February 22, 2018
I was in a Board meeting last week (not Return Path’s), when one of my fellow directors came out with this gem: “No one will ever thank us for keeping our prices low.”
When I first heard this, as is the case with most great quotes, I was drawn to its wit and simplicity.
But then I started thinking – is it true? My mind first went to retail. Having a reputation as being a low-cost provider can be in and of itself effective marketing – if that reputation is strong enough and your selection is wide enough, at least in retail-oriented industries, customers may consistently buy from you even if you’re not ALWAYS the low-cost provider. Wal-Mart and Amazon prove this one out every day. That’s the economic equivalent of customers thanking you for keeping your prices low. Or pick an even more extreme example – gas stations, where there’s even more limited brand loyalty and even more product commoditization. There’s really no reason to buy gas from a station who charges more than a couple pennies more per gallon than its neighbor. No, thank you.
But in a B2B environment with smaller numbers of customers and smaller numbers of SKUs, this comment makes a lot more sense. IT or Marketing departments don’t exactly go to the grocery store twice a week to buy data or software solutions! I’m a big believer in the diminishing differences between the B2C and B2B universes, but this area may be one where the difference is still sharp.
Low prices might lure prospects to your doorstep, but they’re not going to keep buying your product if it’s not of sufficiently high quality. Buyers measure quality in different ways, but here are three frameworks to think about as you contemplate the quality of your solutions relative to their prices:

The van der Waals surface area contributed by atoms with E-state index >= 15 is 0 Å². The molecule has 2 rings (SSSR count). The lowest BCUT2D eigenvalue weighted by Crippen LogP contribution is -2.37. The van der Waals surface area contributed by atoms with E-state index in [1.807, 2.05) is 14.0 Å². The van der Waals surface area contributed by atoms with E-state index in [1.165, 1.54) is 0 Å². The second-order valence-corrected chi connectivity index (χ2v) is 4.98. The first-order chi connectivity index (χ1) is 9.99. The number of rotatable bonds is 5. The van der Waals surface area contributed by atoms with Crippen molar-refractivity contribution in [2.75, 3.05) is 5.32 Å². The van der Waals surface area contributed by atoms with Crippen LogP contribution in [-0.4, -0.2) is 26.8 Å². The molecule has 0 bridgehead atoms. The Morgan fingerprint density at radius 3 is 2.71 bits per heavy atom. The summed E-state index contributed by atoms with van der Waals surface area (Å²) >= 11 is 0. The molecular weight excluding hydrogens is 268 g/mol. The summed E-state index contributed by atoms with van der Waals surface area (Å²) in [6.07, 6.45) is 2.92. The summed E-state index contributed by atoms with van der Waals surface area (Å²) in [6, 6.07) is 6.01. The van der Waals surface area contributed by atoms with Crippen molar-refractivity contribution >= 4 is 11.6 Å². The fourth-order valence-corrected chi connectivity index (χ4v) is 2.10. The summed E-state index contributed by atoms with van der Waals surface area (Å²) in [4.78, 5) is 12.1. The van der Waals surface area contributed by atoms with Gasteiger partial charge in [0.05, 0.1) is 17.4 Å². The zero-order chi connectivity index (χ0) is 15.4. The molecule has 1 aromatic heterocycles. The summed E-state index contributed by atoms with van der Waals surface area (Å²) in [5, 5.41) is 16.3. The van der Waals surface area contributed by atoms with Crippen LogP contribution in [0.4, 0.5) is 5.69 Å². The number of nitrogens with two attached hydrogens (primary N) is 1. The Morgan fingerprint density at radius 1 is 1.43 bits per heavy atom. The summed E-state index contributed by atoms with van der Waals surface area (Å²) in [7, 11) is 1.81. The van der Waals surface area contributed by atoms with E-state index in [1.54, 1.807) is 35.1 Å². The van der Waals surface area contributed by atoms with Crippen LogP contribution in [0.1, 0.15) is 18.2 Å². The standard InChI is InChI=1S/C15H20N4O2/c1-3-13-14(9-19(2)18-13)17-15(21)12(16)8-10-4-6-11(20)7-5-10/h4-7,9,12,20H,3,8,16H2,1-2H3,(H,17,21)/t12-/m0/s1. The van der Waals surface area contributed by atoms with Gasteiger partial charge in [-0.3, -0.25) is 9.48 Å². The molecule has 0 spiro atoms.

- Is the quality of your product “above the bar”? Meaning, does it work well enough to get the job done that customers are hiring you to do? If not, you do not have a sustainable business. If so, see the next two questions
- Is the value of your product strong enough relative to the price you charge? Value-based pricing is increasingly difficult in an era of hyper competition, but if you can offer tailored enough solutions by vertical or of course by client, you can really optimize your pricing model
- Is your price/value equation strong enough relative to the price/value equation of a competing solution? Sometimes a “just barely good enough” solution can beat out a superior solution as long as it’s a LOT cheaper and the job the client needs done isn’t mission critical
The final thought vector in this equation is friction. Go back to the consumer examples above – your switching cost to buy gas at Station A one week and Station B the next week is zero. But in a B2B environment, there’s always at least some friction around switching products. Friction could be implementation cost, time, execution risk. It could be employee or customer training. It could be integration with other systems or workflows. It could even be desire to maintain a halo effect from doing business with you. The more friction you have with your product, the easier it is to maintain higher pricing.
So my conclusion is that high prices are rarely going to chase someone away in a B2B, low client count/low SKU/moderate friction environment. And that means my fellow director was spot-on: no one will ever thank you for keeping your prices low. All in, this comment was a great reminder for any B2B organization about how to think strategically about pricing.